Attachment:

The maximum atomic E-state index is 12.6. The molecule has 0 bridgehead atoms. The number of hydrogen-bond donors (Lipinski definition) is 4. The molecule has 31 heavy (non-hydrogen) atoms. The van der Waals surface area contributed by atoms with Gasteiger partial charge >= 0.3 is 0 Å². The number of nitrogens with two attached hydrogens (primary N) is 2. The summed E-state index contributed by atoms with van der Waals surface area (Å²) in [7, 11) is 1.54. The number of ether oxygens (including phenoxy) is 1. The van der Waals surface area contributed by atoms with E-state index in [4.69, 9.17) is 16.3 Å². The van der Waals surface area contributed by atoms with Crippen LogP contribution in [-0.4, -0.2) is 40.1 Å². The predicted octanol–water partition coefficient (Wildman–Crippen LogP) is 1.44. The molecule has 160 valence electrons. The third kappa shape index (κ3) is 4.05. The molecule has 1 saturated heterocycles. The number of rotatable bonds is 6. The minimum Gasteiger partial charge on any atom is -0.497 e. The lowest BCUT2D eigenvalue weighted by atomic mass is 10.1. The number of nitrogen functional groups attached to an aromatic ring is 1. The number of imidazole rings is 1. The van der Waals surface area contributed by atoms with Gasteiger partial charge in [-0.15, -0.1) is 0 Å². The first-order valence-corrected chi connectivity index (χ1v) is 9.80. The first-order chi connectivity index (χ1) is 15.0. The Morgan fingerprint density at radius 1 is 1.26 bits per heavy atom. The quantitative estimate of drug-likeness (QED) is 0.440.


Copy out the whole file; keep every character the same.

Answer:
The maximum atomic E-state index is 12.6. The molecule has 0 bridgehead atoms. The number of hydrogen-bond donors (Lipinski definition) is 4. The molecule has 31 heavy (non-hydrogen) atoms. The van der Waals surface area contributed by atoms with Gasteiger partial charge >= 0.3 is 0 Å². The number of nitrogens with two attached hydrogens (primary N) is 2. The summed E-state index contributed by atoms with van der Waals surface area (Å²) in [7, 11) is 1.54. The number of ether oxygens (including phenoxy) is 1. The van der Waals surface area contributed by atoms with E-state index in [4.69, 9.17) is 16.3 Å². The van der Waals surface area contributed by atoms with Crippen LogP contribution in [-0.4, -0.2) is 40.1 Å². The predicted octanol–water partition coefficient (Wildman–Crippen LogP) is 1.44. The molecule has 160 valence electrons. The third kappa shape index (κ3) is 4.05. The molecule has 1 saturated heterocycles. The number of rotatable bonds is 6. The minimum Gasteiger partial charge on any atom is -0.497 e. The lowest BCUT2D eigenvalue weighted by atomic mass is 10.1. The number of nitrogen functional groups attached to an aromatic ring is 1. The number of imidazole rings is 1. The van der Waals surface area contributed by atoms with Gasteiger partial charge in [-0.15, -0.1) is 0 Å². The first-order valence-corrected chi connectivity index (χ1v) is 9.80. The first-order chi connectivity index (χ1) is 15.0. The Morgan fingerprint density at radius 1 is 1.26 bits per heavy atom. The quantitative estimate of drug-likeness (QED) is 0.440.